下图1显示了从1990年至2013年,由在野党执政的州属,包括吉打,吉兰丹,登嘉楼,槟城,霹雳和雪兰莪的全国选民支持水平。

Figure 1: BN support in Kedah, Kelantan, Terengganu, Penang, Perak and Selangor (GE1990 to GE2013)

在所有这些前哨站中,国阵在雪兰莪所获得的选民支持是最不稳定的。例如,由于马来西亚在20世纪90年代初期到1997年亚洲经济危机前凭着“东亚”奇迹 面临经济高速增长的荣景, 国阵在雪兰莪州的选民支持水平从54.8%大幅飙升至72.4% 。过后,国阵在1999年的烈火莫熄运动中,国阵的选民支持度又骤降至54.8%。 接下来,在阿都拉首相效应的带动下, 国阵的选民支持在2004年先提高至62.8%,后来在2008年受挫的选举中下降到43.4%,最好在2013年大选中下降至38.4%。

下图2显示了在1990年至2013年期间,这些(雪兰莪州以粗体显示)关键州属的选民支持水平的浮动 。 图2更清楚地显示了雪兰莪选民在每一届选举中投票倾向变动的程度。从1990年到1995年,国阵的支持度提高了17.7%,雪州是所有关键州中呈现最大的变化。在1995年至1999年,国阵的支持下降了17.7%,变化幅度也是最高。同样的,从2004年至2008年,国阵的支持下降了19.4%,变化之大,也进一步地导致了雪兰莪州政权最终易手。

Figure 2: Change in BN support in key states (GE1990 to GE2013)

雪兰莪州选民所表现出的上述波动是否意味着国阵能够单靠其政绩和领导力来赢得雪兰莪政权呢?遗憾的是,这将与国阵领导人的心愿相违。雪兰莪选民的投票波动的原因之一是,他们对政府的态度都是有功必奖,有过必惩。国阵在1995年因经济繁荣而获得了选民的回报,反之,他们在1999年因国家经济不佳和政治危机而被选民唾弃(尽管如此,国阵此时仍未失去州政权)。过后,由于不满阿都拉无法实现选举承诺,选民再次在2008年用选票来反对国阵领导。如今,国阵仍无法端出令人信服的记录和领导层名单,好让雪兰莪州选民有理由在下一届大选中用选票来奖励他们。特别是现在国阵看来只能端出3名前雪州大臣的领导层名单,而其中一名曾是被判贪腐,另一人则被逮到携带巨额现金前往澳州。

雪州政府的政绩并非完美,但州内选民必能真心感受到“人民关怀计划”旗下的许多福利计划所带来的福利,包括为低收入家庭和个人提供免费医疗卡,在州内通行的免费巴士服务,不断涌入雪州的投资和工作机会。再来,雪兰莪州大臣阿兹敏的高人气与纳吉首相的形象相见形拙。

雪州的200多万选民大多数都不是来自雪兰莪州。为了更好的工作和教育机会,许多人才选择搬到雪兰莪州。因此,他们可说是不忠于任何政党,也就是说,他们并非的国阵或在野党的铁杆支持者。他们更轻易地从社交媒体或网上获取各种信息,不容易被主流媒体’洗脑’。与其他州相比,这些选民的收入和教育背景也比较高。雪兰莪州的新登记选民人数是国内最高的。

所有这些原因都解释了为什么大多数雪兰莪选民都会务实投票,即用选票来奖励实现给予人民更干净的街道,更高质量的生活,更良好的福利等选举承诺的执政党。这也是为什么希望联盟尽管很有可能面临三角战,但仍很大希望能保留在上一届大选中所赢得的绝大多数席位。

我会在第二部分提供更深入的分析。

王建民博士
沙登区国会议员

The battle for Selangor in GE14 (Part 1)

Media Statement by Dr. Ong Kian Ming, MP for Serdang, on the 26th of September, 2017

The battle for Selangor in GE14 (Part 1)

It is no secret that the Barisan Nasional (BN) is desperate to win back Selangor at all costs in the upcoming general election. The reasons are obvious. Selangor is the richest state in Malaysia by economic output. Many big-ticket infrastructure projects such as the East Coast Rail Line (ECRL), the High Speed Rail (HSR), the LRT and MRT projects, water projects and new toll roads, require the approval of the Selangor state government. Having a well-governed Pakatan Harapan (PH) state government on the doorstep of Putrajaya is also a headache for the BN because voters can compare and contrast the performance of the Selangor state government with other BN state governments as well as the Federal Government.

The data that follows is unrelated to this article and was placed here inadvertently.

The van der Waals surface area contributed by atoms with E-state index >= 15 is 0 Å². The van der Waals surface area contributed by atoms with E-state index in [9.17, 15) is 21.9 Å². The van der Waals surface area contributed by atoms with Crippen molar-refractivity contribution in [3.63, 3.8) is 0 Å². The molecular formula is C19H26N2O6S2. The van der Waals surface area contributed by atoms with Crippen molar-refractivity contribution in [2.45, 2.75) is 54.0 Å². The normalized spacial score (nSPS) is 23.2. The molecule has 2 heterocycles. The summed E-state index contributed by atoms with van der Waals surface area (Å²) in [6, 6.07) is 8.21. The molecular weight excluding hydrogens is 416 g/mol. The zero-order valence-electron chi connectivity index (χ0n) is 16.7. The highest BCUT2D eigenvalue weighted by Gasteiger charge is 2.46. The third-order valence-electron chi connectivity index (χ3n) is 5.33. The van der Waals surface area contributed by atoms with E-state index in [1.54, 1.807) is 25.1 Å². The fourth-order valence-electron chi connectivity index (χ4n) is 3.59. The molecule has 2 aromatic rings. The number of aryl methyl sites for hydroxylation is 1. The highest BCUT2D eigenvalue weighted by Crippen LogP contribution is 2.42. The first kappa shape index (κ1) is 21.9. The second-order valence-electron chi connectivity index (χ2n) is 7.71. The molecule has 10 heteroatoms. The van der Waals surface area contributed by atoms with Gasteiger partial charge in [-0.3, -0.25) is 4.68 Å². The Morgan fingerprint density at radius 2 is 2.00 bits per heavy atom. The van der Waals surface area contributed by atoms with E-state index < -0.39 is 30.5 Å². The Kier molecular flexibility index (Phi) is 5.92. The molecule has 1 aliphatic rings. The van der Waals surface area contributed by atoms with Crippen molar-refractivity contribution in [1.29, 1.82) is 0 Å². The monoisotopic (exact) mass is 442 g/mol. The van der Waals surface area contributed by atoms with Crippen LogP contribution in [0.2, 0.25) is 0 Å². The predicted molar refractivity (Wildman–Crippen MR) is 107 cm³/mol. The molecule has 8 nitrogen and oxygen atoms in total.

What are the chances of the BN recapturing Selangor in GE14? The answer lies partly with the outcome of the expected three corner fights which will occur between the BN, PH and PAS. Before I go into the analysis of possible outcomes in three corner fights, it is important to understand the nature of voters in Selangor. Voters in Selangor are perhaps the most ‘sophisticated’ in the whole country and because of this, their voting patterns are also the most volatile. Let me illustrate by using the general election results from 1990 onwards.

Figure 1 below shows the level of BN support in states which have been won or are held by the opposition namely Kedah, Kelantan, Terengganu, Penang, Perak and Selangor from 1990 to 2013.

Figure 1: BN support in Kedah, Kelantan, Terengganu, Penang, Perak and Selangor (GE1990 to GE2013)

BN support in Selangor is the most volatile among all these frontline states. For example, the BN support in Selangor (highlighted in bold) increased from 54.8% to 72.4%, a massive spike, due to the high economic growth enjoyed by the country during the ‘East Asian’ miracle years from the early 1990s until just before the Asian economic crisis in 1997. Support for the BN in Selangor fell to 54.8% during the 1999 Reformasi elections. It then increased to 62.8% in 2004 during the Pak Lah ‘tsunami’ before falling to 43.4% in the 2008 BN backlash elections and falling to 38.4% in the 2013 GE.